I am much more mellow now than I used to be. Sure I'm willing to fight when I think a fight is called for. But I think I was much more of an intellectual pugilist when I was, say, age 16 to 21.
While at The University of Michigan, I found a place for that energy. In a response to the then-new Moral Majority, a statewide grass-roots response was organized: The Voice of Reason (later to become a national organization called Americans for Religious Liberty—not a name I was excited about).
Since my interests and aptitudes lay in science, my "beat" within the organization gravitated toward the creationism debate. Among my first credited by-lines was the article I wrote for the campus publication, Consider. It was a simple, single-sheet (11"x17" brochure folded to 8.5" x 11") that featured one-page essays on the inside facing pages. A topic was identified, and authors were found for pro and con pieces. But I digress.
I was heartened by the the Edwards v. Aguillard Supreme Court decision that was argued months into my first year of teaching and handed down a few months later. It wasn't unanimous, but it was 7-2. I naïvely thought the issue was settled. But of course, it wasn't.
Years later in Pennsylvania, creationism newer iteration, "intelligent design" had to be put down by the courts in The Dover Case (Kitzmiller v. Dover). You would be naïve to imagine that that will be the end of the debate over maintaining the integrity of biology instruction in public schools. Judicial precedent doesn't seem to stick on this debate.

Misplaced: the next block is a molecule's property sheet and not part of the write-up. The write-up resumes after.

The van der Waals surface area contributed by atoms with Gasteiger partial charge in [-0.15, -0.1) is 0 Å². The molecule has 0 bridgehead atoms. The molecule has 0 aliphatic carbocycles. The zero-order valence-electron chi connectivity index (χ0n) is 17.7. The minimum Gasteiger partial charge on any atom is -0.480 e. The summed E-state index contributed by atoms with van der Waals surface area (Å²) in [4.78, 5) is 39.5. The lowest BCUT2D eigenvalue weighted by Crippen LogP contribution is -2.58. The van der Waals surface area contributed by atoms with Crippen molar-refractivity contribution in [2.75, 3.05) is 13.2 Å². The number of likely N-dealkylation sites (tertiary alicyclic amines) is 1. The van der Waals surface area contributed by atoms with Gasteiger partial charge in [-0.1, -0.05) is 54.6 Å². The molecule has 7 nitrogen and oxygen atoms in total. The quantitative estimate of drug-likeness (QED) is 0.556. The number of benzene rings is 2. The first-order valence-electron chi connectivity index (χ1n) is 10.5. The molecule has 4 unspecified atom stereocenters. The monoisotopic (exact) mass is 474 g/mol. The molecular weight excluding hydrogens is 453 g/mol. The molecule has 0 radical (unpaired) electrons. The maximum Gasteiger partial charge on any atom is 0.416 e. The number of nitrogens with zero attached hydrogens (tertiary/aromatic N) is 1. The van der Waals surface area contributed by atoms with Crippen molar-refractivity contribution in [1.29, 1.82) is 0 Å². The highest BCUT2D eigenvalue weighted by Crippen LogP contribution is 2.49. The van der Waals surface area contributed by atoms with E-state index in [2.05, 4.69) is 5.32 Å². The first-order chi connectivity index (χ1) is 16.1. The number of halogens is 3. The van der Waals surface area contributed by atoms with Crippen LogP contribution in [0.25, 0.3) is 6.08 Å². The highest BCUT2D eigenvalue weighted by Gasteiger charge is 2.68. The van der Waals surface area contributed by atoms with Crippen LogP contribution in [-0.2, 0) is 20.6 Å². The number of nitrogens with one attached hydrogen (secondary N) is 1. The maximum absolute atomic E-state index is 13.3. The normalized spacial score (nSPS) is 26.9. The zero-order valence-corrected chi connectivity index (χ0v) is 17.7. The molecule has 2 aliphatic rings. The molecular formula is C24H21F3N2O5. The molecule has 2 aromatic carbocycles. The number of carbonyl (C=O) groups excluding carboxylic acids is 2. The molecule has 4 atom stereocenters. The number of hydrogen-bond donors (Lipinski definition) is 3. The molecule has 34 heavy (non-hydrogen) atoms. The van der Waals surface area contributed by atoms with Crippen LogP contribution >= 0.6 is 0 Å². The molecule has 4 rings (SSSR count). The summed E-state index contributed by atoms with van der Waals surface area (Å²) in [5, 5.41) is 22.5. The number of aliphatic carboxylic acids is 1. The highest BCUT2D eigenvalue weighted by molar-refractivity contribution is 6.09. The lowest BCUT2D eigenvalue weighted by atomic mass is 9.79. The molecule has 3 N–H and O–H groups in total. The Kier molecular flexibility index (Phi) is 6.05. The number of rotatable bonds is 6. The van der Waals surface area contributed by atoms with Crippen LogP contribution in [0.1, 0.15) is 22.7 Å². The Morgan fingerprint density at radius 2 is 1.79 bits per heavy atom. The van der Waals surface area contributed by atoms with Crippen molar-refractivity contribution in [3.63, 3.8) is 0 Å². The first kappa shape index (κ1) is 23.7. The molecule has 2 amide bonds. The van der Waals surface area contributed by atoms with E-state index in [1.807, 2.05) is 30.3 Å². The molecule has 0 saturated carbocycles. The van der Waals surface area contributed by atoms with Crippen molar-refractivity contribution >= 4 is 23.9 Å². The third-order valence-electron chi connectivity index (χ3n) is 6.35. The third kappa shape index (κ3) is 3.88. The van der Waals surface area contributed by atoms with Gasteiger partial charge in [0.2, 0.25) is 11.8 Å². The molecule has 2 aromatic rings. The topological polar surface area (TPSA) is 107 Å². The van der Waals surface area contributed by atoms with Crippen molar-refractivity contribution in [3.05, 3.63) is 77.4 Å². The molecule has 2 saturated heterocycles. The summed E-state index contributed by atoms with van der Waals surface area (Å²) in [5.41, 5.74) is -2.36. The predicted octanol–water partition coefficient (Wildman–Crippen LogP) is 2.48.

When I authored my master's thesis on gender equity in physics instruction, I came across the notion of the gendered mind. Boys were supposedly better with spatial geometry and mathematics while girls were better with language and communication. But the research supporting these "common sense" notions was weak. It seemed to be born from age-old gender bias, and the differences found by researchers were tenuous at best.
But they floated effortlessly in the updraft of societal and cultural gender norms. The supposed science presented a story that was "too good to be verified." And so it persists. To this day, it persists.
All of that to introduce a story I came across on Audm. The abridged title was "Of Two Minds".
The Discredited Science Behind the Rise of Single-Sex Public Schools
There are many important take-aways in this thorough investigation. One of them is that as an instructor, there's a good chance you will be subjected to these notions in a school or district-sanctioned in-service professional development session. You will be frowning in disapproval, but colleagues will be nodding in agreement. And it has to be legit, right? It was approved by administrators and district personnel.
It will fall upon you to rise up and put a stop to it. The cavalry isn't coming. You—and it may be you, alone—can shut this nonsense down before it goes any further. Arm yourself with articles like this so that you will have the strength that comes from knowing. And do the right thing.